And, it does not always work. And it can been exploitative and risky for you and students, with plenty of pitfalls–and is impossible with increasingly destructive teaching loads for adjuncts and others–but I feel like it is important to consider and strive for when possible, not only for our unique connection with students in higher ed, but also for the fact that questions of productivity, writing, and development involve care.

You cannot succeed, or even survive, if you’re always treading water.

And, as part of my own focus on technology, I also increasingly think it’s important to talk about privacy, cyber security, and technology habits as part of our profession. Media literacy, password security, the mental effects of social media, screen time, etc., are both questions of literacy and questions of self-care. As our digital lives and “flesh” lives infuse–as well as the literacies and skills we rely on to negotiate these lives–the importance of these topics increase.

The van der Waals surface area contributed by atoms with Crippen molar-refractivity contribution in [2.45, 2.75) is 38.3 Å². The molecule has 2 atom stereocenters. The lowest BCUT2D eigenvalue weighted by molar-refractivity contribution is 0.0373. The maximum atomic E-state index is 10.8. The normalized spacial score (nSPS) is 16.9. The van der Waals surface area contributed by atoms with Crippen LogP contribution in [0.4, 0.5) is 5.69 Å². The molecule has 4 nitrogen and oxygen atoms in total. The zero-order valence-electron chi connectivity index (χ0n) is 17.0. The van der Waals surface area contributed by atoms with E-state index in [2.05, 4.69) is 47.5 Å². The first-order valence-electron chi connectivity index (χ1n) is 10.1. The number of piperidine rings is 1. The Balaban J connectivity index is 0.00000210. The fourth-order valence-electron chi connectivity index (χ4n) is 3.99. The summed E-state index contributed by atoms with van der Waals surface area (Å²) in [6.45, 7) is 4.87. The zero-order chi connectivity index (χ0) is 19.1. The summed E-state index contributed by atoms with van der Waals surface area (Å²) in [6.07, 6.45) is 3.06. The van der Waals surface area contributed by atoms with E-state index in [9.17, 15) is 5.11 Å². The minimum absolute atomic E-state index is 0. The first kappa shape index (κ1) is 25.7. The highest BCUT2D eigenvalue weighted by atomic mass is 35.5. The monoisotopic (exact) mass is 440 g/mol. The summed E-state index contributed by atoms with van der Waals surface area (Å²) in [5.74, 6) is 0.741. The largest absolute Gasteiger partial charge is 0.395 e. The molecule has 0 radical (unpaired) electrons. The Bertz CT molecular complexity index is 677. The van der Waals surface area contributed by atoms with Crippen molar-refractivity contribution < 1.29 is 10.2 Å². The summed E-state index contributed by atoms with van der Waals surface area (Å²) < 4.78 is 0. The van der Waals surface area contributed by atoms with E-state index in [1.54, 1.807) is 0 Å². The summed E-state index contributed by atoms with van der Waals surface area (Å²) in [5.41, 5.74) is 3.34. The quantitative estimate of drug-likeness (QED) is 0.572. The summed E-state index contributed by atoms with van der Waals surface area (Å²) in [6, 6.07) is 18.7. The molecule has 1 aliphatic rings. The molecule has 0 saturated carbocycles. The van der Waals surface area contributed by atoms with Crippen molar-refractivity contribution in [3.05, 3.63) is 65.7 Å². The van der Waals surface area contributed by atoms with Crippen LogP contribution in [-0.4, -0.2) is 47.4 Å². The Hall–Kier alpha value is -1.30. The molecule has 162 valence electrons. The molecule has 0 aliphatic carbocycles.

I know I am not new at this, from Stuart Selber to Estee Beck–and Selfe and Hawisher and a bunch of other brilliant young and cornerstone scholars–writing instructors have long recognized the role of technology in composing. But, I think we also recognize the intersection of self, technology, and literacy in ways that are profound and unique. And increasingly important.

CCR 611: “In order to have a language remain fixed”

“[I]n order to have a language remain fixed, it is first necessary that those who speak it become dead.” –Thomas Lounsbury (qtd. in Harker 18)